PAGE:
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Porcupine Tree - Yellow Hedgerow Dreamscape CD (album) cover


Porcupine Tree


Heavy Prog

2.75 | 130 ratings

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Tristan Mulders
Prog Reviewer
3 stars Porcupine Tree - Yellow Hedgerow Dreamscape

I agree with most reviewers that this is a collection of (ambient) musical experiments and that therefore this is a substandard release when compared to the more familiar studio recordings by this British band. However, perhaps because of my liking of the sound of the older Porcupine Tree albums, I can enjoy this album too much to simply pass it of as being of horrid quality.

"Yellow Hedgerow Dreamscape" is a collection of songs taken from the "On the Sunday of Life" era, but were regarded as not good enough to be allowed to appear on that debut album. The majority of these songs are ambient structures, borderline psychedelic music. These 'songs' are what seems to put most of the people off when it comes to this release. I, however, see this album as an ambient trip and it works surprisingly well as background music while reading a novel! So I've discovered.

There are however a few songs included amongst all these soundscapes. I have to admit that some are a bit tedious, but a few of these are actually really quite good. Opening track Mute has some good keyboards and decent guitar playing, yet the voice over ruins the mid section of the song (the music is muted a bit -how ironic?! - so we can hear mister Wilson's babbling more clearly. Too bad this "narration" ruins the built-up of the first part of the song.

No Reason to live, no Reason to die is a song alike It will rain for a Million Years which was the closing track of the "On the Sunday of Life" album. I can imagine this song being left off, because of its likeness in 'feeling'. Yet, it still is a rather excellent song! With its length of approximately eleven minutes it is the album's second longest track, and my personal favourite as well. I really like the improvised playing of both guitar and keys on this one. Very spacey and ambient as well, though this one show structure in its composition. Too bad it wasn't given a second chance.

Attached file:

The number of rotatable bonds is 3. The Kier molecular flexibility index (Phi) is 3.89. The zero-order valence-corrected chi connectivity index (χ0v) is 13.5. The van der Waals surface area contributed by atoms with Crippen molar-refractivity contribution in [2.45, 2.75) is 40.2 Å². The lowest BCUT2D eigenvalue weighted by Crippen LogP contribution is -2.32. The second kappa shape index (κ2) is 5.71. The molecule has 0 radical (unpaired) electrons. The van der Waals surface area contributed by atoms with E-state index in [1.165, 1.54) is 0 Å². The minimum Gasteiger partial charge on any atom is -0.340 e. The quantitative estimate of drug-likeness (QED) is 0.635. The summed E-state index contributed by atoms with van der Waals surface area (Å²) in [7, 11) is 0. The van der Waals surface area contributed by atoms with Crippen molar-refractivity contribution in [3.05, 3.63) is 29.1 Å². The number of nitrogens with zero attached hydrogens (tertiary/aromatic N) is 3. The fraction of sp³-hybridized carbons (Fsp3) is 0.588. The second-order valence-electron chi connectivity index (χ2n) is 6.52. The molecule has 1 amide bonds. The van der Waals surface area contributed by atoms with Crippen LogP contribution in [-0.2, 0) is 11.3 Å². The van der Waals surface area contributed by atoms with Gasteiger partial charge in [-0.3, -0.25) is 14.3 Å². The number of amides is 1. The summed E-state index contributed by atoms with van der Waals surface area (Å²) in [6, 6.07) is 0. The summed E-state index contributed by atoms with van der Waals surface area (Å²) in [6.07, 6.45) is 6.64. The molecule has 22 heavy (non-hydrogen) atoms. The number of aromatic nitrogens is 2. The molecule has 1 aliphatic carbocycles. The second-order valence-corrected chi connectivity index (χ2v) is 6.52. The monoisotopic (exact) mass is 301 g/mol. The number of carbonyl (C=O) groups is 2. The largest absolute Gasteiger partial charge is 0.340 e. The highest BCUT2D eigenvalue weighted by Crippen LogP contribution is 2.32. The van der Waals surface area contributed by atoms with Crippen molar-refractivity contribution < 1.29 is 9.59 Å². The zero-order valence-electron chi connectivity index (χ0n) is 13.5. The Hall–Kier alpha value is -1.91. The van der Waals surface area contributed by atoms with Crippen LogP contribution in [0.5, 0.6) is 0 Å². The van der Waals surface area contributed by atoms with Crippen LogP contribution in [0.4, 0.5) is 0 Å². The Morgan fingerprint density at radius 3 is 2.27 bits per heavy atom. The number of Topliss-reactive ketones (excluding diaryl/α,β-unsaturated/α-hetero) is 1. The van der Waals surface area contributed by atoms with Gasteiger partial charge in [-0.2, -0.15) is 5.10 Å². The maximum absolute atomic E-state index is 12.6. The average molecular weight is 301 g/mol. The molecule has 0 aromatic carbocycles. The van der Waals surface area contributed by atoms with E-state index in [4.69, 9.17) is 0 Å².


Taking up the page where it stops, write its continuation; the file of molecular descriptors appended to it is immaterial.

The title track is also worth mentioning, though compared to the reworked and remastered version that ended up as a track on the "Staircase Infinities" EP (later included as a bonus disc to the re-release of the "Up the Downstair" album) it is of far lesser quality. This could be down to a decent job mastering and editing the song though, for many elements are identical. The extended introduction of this version adds something though (the narration in which instruments are introduced).

The other songs are a shortened version of Radioactive Toy, which is amusing as always, though lesser psyched-out; The Execution of the Will of the Marquis de Sade, which has a great rhythm section, but the "Hockey Pockey something" soundsample bit should immediately be deleted from the song! There are a few more tracks along these lines included, though they're not overly too special to mention.

I can imagine that as a whole this will probably never be reissued, yet there are several good works included here. A song like No Reason to live. is in my opinion better than some of the stuff included with the final debut album! Overal, a nice collection of early Porcupine Tree recordings, but I as a fan would not even consider paying the insane amounts of money for which this release sells on E-bay!

Tristan Mulders | 3/5 |


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